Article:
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Julian Vickers and Daniel Bovey


Classical guitar duo


Saturday, 22nd November 2013

7.45 pm

Cosy Hall


 Mauro Guiliani (1781-1829) Grandi Variazioni Concertante
 Stephen Dodgson (1924-2013)Promenade 
 Domenico scarlatti (1685-1757) Sonata in B Minor K841 (trans. M. Eden)
 Domenico Scarlatti (1685-1757)Sonata in D Minor K466 (trans. S. Abreu) 
 André Jolivet (1905-1974)Sérénade pour Deux Guitares 
 Joaquin Rodrigo (1901-1999)Tonadilla 
 Astor Piazolla (1921-1992)Tango Suite 


 Julian Vickers and Daniel Bovey are both currently studying at Birmingham Conservatoire in their third year, under the tuition of Mark Ashford. Both are individual winners of the Birmingham Conservatoire Guitar Prize, and as a duo have recently won the Sylvia Cleaver Chamber Music Competition, the Derek Young Memorial Award, and were finalists in the Birmingham Town Hall/ Symphony Hall Prize. They have been performing as a guitar duo since 2010, and have an avid interest in new and contemporary music, frequently performing new works. Past concerts have included recitals with soprano Iuno Connolly and a tour of ’36 Views of Mount Fuji’, a collection of 36 short pieces written for them by Ryan Probert. Future performances include recitals for Winchester Guitar Festival, Birmingham Chamber Music Society and the premiere of a new duo concerto composed by Paul Norman.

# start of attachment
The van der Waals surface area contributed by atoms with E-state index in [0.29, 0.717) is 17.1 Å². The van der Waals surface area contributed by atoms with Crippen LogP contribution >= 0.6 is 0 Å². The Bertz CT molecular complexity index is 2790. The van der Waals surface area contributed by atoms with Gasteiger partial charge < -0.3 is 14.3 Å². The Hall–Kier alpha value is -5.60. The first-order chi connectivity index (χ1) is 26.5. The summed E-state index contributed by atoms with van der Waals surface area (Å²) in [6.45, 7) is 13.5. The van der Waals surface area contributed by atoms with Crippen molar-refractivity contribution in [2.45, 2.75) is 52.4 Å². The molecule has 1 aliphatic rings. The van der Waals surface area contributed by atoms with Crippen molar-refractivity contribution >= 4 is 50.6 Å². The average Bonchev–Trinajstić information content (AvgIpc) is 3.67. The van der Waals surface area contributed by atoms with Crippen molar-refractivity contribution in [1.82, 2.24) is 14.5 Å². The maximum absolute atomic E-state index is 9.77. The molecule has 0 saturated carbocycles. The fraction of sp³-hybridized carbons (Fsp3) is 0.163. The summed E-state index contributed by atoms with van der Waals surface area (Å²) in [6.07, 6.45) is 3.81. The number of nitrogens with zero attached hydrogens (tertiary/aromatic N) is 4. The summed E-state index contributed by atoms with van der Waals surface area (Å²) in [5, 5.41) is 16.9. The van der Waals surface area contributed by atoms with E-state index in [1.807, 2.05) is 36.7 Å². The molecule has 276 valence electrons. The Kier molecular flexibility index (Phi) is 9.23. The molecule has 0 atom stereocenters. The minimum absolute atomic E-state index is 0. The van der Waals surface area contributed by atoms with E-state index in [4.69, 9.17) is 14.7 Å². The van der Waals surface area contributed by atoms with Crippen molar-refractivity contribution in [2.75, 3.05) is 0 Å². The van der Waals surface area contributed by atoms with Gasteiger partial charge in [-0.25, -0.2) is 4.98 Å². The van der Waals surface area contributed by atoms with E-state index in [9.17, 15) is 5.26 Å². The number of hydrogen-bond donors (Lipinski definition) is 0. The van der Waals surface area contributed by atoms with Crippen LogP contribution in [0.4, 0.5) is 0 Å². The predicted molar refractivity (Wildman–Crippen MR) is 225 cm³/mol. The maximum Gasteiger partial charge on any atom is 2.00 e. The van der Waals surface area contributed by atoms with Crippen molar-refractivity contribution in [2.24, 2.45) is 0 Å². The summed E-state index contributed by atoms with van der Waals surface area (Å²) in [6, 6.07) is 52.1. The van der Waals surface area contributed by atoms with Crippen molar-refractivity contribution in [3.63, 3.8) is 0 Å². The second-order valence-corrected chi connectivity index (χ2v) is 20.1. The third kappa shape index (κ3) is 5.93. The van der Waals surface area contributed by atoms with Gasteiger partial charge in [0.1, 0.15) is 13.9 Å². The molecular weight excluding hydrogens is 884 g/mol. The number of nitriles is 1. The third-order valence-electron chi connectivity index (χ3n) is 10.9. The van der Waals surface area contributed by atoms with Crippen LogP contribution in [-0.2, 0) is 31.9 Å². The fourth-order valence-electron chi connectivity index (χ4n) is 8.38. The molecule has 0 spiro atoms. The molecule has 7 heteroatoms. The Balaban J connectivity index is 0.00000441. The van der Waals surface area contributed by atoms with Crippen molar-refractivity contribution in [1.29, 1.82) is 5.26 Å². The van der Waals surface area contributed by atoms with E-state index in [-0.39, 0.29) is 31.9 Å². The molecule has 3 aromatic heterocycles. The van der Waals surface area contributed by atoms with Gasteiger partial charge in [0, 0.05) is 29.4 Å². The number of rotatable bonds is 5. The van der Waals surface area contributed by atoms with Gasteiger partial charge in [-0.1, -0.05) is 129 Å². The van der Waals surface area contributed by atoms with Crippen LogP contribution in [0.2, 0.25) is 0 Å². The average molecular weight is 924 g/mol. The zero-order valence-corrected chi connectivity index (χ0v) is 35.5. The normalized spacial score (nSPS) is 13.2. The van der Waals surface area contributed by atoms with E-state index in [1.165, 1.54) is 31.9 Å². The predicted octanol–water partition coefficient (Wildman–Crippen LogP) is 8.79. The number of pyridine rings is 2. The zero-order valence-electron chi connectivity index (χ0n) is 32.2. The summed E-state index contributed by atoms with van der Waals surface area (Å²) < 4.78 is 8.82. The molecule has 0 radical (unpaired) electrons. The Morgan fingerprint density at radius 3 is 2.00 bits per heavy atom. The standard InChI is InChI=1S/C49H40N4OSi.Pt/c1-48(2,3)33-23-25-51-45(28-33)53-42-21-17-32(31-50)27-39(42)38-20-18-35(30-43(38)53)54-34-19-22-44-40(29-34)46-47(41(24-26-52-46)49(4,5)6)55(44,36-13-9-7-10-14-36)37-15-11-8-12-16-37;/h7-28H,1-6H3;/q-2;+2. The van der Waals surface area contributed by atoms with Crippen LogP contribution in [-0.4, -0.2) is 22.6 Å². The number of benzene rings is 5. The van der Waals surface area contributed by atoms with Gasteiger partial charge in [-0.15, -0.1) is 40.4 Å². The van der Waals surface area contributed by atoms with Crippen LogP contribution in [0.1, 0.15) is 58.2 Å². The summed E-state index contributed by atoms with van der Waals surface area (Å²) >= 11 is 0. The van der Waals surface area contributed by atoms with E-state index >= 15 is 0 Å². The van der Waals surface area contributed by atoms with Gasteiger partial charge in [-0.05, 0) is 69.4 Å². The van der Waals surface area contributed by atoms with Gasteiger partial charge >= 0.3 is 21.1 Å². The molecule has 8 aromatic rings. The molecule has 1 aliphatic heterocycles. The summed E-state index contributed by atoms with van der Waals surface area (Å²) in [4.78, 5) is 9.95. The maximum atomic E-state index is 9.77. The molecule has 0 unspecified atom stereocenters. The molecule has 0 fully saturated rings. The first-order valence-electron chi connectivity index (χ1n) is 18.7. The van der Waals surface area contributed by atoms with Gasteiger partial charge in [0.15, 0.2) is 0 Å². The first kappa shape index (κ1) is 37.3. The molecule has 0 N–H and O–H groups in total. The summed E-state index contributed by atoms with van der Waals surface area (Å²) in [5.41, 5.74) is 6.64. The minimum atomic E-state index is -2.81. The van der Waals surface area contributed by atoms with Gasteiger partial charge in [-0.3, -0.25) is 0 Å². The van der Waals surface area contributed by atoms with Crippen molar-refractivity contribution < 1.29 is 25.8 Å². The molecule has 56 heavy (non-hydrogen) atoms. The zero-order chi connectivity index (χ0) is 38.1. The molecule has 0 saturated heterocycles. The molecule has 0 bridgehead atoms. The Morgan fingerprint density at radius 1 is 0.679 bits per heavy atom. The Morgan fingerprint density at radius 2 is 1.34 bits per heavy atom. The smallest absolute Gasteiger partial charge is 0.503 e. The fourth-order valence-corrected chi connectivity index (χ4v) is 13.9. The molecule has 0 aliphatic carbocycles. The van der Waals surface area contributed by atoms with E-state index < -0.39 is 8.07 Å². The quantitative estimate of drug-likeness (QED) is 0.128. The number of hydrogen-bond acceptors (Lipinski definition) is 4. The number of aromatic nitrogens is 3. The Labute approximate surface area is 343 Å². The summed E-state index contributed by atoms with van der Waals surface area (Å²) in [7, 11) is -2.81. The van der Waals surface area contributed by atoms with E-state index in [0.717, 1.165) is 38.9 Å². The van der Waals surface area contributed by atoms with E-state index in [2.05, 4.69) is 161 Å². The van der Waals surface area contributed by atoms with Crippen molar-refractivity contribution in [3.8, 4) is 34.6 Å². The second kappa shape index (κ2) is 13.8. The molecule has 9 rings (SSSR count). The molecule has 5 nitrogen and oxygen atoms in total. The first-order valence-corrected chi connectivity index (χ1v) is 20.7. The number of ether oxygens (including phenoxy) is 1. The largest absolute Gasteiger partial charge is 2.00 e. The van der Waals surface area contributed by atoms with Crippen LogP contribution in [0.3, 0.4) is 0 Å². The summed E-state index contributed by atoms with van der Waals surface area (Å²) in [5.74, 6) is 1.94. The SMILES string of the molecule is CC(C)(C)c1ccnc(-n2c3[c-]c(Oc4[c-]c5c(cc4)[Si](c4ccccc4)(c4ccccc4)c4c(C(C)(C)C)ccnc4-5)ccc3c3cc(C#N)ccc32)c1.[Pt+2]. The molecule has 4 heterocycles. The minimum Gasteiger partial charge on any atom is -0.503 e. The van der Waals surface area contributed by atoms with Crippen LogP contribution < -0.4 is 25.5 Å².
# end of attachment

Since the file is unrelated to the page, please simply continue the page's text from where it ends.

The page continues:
Programme Notes for the Concert:
Mauro Giuliani (1781-1829) – Grandi Variazioni Concertante

Giuliani was, by all accounts, a true virtuoso. Born in South Italy, he made his name in
Vienna where countless reviews praised his ‘agility, control and delicacy’ and his ‘musical
perfection’. Giuliani contributed a vast amount to the guitar’s repertoire; his complete
works span 39 volumes and still form a large part of a guitarist’s concert and competition
repertoire. Grandi Variazioni Concertante contains a quasi-operatic introductory passage
followed by the theme and its six subsequent variations.

Stephen Dodgson (1924-2013) – Promenade I
Stephen Dodgson, who passed away earlier this year, was a distinguished composer for the